(Image: Brookings Institution's map of city energy use.)
But there is a very dark side to the Brookings data that both daily newspapers missed entirely.
There is also a huge transportation fuel use flaw in the Brookings study.
And the Hawai'i media failed to explain clearly the key reason Honolulu's residential energy use numbers are low.
The Dark Side: Honolulu's use of energy and its carbon footprint grew at nearly 10 times the national average for major cities, up 10.24 percent from 2000 to 2005, according to the Brookings Institution study.
The Missing Side: If you want to go 100 miles out of town and you live in San Francisco, you generally drive, and your gasoline use is counted by Brookings. If you want to go 100 miles out of town in Honolulu (say, to Līhu'e or Kahului), you fly, and Brookings doesn't count that at all.
One Key Difference: Honolulu does so well in these calculations not because we are such good stewards of our energy use, but because of our subtropical climate. We don't use heating oil. Brookings ranked Honolulu first in the nation for its low use of residential fuels.
What it all means is that this study isn't comparing apples with apples, but you only got a hint of that in major news media coverage.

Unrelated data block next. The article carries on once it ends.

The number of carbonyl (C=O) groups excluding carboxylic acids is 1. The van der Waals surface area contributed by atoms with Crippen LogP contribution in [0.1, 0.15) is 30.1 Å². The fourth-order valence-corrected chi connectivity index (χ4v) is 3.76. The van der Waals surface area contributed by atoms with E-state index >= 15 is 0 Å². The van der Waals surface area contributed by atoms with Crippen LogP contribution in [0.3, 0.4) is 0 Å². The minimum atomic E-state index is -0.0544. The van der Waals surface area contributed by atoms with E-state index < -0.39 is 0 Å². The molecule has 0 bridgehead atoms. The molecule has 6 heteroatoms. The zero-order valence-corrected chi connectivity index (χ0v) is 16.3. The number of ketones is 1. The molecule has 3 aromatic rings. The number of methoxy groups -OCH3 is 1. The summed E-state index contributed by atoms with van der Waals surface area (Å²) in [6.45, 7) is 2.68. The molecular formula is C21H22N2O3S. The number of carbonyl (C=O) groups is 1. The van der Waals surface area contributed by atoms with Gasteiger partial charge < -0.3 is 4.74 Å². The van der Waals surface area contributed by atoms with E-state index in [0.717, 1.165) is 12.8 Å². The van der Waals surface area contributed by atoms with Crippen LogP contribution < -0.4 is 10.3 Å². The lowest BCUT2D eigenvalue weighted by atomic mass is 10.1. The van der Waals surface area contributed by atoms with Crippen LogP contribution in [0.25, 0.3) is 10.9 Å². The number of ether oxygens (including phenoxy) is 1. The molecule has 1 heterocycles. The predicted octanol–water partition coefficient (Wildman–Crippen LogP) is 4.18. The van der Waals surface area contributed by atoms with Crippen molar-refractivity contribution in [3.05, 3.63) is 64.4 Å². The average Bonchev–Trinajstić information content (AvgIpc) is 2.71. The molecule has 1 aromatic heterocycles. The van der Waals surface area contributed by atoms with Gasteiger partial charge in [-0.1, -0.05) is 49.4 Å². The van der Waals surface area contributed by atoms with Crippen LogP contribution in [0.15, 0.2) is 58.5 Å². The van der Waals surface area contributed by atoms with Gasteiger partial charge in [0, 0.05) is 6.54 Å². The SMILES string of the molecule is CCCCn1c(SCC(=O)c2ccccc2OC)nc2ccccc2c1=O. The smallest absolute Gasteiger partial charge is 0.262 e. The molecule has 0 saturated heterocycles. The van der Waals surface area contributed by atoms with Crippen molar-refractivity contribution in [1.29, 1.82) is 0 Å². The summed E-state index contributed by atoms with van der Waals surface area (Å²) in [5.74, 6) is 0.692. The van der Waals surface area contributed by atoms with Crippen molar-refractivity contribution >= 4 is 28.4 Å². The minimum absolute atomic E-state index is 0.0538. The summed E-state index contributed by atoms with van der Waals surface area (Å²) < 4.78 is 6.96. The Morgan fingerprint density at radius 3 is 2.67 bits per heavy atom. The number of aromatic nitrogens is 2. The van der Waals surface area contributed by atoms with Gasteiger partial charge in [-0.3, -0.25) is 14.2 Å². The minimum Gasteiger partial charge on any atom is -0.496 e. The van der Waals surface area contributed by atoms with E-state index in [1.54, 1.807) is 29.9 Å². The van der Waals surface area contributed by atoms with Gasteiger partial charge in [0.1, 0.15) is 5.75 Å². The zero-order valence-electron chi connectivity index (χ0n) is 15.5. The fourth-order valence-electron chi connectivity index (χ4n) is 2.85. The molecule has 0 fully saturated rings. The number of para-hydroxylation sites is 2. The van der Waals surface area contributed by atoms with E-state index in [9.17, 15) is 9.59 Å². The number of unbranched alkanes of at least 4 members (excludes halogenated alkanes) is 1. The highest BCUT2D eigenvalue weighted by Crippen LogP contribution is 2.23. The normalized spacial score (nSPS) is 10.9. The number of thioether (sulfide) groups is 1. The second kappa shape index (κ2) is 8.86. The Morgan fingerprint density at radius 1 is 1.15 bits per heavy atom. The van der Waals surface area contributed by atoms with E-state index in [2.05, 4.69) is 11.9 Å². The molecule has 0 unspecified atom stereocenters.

There are certainly worse records than Honolulu's 10.24 percent overall five-year increase in combined residential and transportation energy use for residential and ground transportation, like Dallas-Fort Worth's 11.05 percent and Chattanooga's amazing 48 percent.
But the majority of America's 100 top cites did far better than Honolulu, many of them cutting their emissions. Bakersfield cut its emissions by nearly 11 percent. Portland cut by almost 5 percent. San Francisco by 3 percent.
That's not the news you saw in the major Hawai'i media this morning. The Star-Bulletin declared Honolulu the nation's greenest city. The Advertiser called it the “best U.S. city” for its carbon dioxide production. The Advertiser's account did include a little useful perspective in the form of quotes from Sierra Club's Jeff Mikulina and the Department of Health's Laurence Lau.
Beyond the city-by-city comparisons, the Brookings report says that, nationwide, the picture is not good:
“America’s carbon footprint is expanding. With a growing population and an expanding economy, America’s settlement area is widening, and as it does, Americans are driving more, building more, consuming more energy, and emitting more carbon. Rising energy prices, growing dependence on imported fuels, and accelerating global climate change make the nation’s growth patterns unsustainable,” the organization says.
The Brookings city-by-city statistics are available here: www.brookings.edu/papers/2008/~/media/Files/rc/papers/2008/05_carbon_footprint_sarzynski/metroprofiles.pdf.
The Brookings report policy brief is here: www.brookings.edu/papers/2008/05_carbon_footprint_sarzynski.aspx.
A Brookings table of energy use and emissons is here:
© 2008 Jan W. TenBruggencate